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QQ facing overbet on turn when board pairs

shmed Posts: 321Subscriber
edited November -1 in NLHE Strategy Discussion
$3/5 NLHE 500 max.
UTG and UTG + 1 limp for 5, I raise to $30 w/ QhQd in UTG+3. Folds around to BB who calls, UTG folds, UTG+1 calls.
My image: likely TAG, won pots earlier but not very active recently, with $650 behind. BB: shortie has ~$250, not very active, UTG+1 has ~$450, is a $5/10 reg waiting for a seat at the bigger game to open up, played together only a few times, but I've already seen him be aggressive and seems to be a thinking winning player.

Flop comes Jc6d3h. Both players quickly check, I bet $75 into $90 pot. BB folds, UTG+1 calls after a little thought.
Turn brings 6c, pairing board, bringing a club draw. After a few seconds, UTG+1 over-shoves for $345 into $240 pot.

What range do you put UTG +1 on? What range do you think UTG +1 puts the hero on?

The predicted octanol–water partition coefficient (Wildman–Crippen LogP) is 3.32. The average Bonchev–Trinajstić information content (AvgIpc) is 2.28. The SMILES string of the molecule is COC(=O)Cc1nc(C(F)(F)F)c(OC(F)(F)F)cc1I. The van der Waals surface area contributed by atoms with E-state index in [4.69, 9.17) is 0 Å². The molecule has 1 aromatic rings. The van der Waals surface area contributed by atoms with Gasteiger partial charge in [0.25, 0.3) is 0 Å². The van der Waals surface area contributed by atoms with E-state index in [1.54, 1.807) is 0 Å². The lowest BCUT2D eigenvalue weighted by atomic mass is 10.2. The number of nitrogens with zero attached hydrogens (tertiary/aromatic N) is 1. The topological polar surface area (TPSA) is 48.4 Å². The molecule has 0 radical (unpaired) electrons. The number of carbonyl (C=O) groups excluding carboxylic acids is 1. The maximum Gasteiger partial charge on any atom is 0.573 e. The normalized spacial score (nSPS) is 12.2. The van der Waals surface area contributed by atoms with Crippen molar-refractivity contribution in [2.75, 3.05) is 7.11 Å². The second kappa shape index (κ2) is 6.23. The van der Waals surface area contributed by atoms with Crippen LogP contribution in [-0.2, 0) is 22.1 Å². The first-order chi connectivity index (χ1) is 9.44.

• ShawnCrichley Posts: 11Member
    I guess AJo, KJs, or 33 to over limp up front, then call pre. 4c5c might make sense for a turn shove, but I'm not sure if he'd limp call with that pre. Tough spot. If I had 33 on a super dry flop, I might check call this flop, but would try to bet half pot on turn if I donked. Then 1/2 pot river. I'd also fold 3-3 pre if I were him.

    Overshove looks a little suspect. Confused

    Did you fold?
  • grindbler Posts: 131Member
    considering these kind of spots are so very player dependant, against some known players it would be a snap call, against others a snap fold, so...
    in general, against an unknown, i would say that it turns out to be a real hand that they have, like 33+ when they take this line.|they are expecting/ hoping that you call, and that you have exactly what you have for the most part...

    then there are random spazz factors too...??
    it really helps to know your players here. thats why its very important to pay attention to tendancies when youre not in hands...
    you'll have the info to make better decisions...
  • shmed Posts: 321Subscriber